On Nov. 7, 2009, four people were killed in a fire at a boarding house on West 32nd Street. Neighbors credited Ray Vivier with alerting his fellow tenants, enabling five to escape, before he fell victim to the blaze and later died. Investigators determined the fire was caused by arson and three Cleveland men were subsequently charged and convicted in connection with it.
Haraz Ghanbari heard about Vivier's death from Ernie Fesco, Ghanbari's best friend from their days at Kent State University. Fesco and his wife, Jody, had befriended Vivier while volunteering at a local soup kitchen, and invited him to their wedding.Link
Ghanbari, 29, briefly met Vivier at the wedding and discovered that the 61-year-old had been a Marine. "We kind of hit it off," recalled Ghanbari, formerly of Bay Village.
Ghanbari, a former sergeant in the Ohio Army National Guard and currently a Navy Reserve ensign, decided he wasn't going to let that happen.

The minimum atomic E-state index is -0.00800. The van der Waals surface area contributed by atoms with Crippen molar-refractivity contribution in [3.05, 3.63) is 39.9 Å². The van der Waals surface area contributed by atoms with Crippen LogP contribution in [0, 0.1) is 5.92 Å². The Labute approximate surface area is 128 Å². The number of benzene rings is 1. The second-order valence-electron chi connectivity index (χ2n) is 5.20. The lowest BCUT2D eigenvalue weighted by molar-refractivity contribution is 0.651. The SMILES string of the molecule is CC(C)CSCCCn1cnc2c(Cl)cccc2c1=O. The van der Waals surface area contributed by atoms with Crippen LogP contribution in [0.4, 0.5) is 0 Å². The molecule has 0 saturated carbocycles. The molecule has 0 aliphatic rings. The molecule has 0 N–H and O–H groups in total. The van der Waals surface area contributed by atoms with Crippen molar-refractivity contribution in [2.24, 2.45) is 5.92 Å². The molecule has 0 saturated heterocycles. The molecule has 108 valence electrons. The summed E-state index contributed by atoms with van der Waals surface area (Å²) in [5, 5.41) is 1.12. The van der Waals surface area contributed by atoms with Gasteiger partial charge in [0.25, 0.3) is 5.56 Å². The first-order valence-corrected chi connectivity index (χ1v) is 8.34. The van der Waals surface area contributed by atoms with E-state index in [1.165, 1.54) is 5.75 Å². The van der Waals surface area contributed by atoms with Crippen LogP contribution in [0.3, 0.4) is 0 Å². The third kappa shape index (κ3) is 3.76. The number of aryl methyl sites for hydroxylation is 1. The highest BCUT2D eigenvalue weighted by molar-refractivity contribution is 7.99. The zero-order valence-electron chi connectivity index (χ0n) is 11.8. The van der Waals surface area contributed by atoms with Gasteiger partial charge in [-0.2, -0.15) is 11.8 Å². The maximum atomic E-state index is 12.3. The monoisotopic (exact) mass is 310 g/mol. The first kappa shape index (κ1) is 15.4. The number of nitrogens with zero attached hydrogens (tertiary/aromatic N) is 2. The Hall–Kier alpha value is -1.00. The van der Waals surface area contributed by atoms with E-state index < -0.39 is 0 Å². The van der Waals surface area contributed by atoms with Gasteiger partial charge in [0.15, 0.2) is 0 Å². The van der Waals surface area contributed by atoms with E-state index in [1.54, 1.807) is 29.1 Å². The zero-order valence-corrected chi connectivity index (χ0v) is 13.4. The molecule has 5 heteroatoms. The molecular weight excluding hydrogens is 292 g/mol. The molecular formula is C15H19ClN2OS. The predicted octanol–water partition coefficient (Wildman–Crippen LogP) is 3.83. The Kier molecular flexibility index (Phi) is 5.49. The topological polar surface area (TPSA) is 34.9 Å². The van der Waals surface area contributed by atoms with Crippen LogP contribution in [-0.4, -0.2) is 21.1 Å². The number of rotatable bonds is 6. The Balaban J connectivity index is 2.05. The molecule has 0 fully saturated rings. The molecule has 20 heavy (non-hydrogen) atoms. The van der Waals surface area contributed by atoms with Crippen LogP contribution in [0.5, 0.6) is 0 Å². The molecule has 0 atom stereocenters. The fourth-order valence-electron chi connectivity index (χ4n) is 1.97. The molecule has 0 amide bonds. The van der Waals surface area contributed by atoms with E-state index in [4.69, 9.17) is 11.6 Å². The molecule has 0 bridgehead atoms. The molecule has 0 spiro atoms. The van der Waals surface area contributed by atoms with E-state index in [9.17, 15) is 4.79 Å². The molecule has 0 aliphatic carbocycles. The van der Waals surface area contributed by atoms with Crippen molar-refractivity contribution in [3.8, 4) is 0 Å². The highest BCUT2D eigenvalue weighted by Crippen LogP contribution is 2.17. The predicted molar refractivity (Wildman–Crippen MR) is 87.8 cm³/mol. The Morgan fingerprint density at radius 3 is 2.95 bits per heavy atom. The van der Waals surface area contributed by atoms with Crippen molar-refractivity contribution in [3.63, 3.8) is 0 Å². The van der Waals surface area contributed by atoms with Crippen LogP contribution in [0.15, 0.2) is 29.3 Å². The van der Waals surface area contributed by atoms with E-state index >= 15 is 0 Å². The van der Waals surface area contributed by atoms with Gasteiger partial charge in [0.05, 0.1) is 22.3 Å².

"I just felt it was important to honor Ray, number one for his service to our country, and his heroic act of going back into a burning house to try to save his friends," Ghanbari recently said. "I lost a lot of sleep thinking there has got to be something I could do for this guy."
So he did.
For the next two months Ghanbari tracked down members of Vivier's family living in other states, obtained the man's military service records, got the family's permission for cremation and arranged the details, set up a funeral and burial with full military honors for Vivier at Arlington National Cemetery, asked Cleveland police to keep the family posted about the arson investigation, was able to get a last-minute flight for one of Vivier's five children in Arizona so he could attend the funeral and finally . . .
On Jan. 22, formally presented Vivier's memorial U.S. flag to his daughter during ceremonies at Arlington in what he would later describe as "one of the most exhausting, emotional and rewarding days of my life."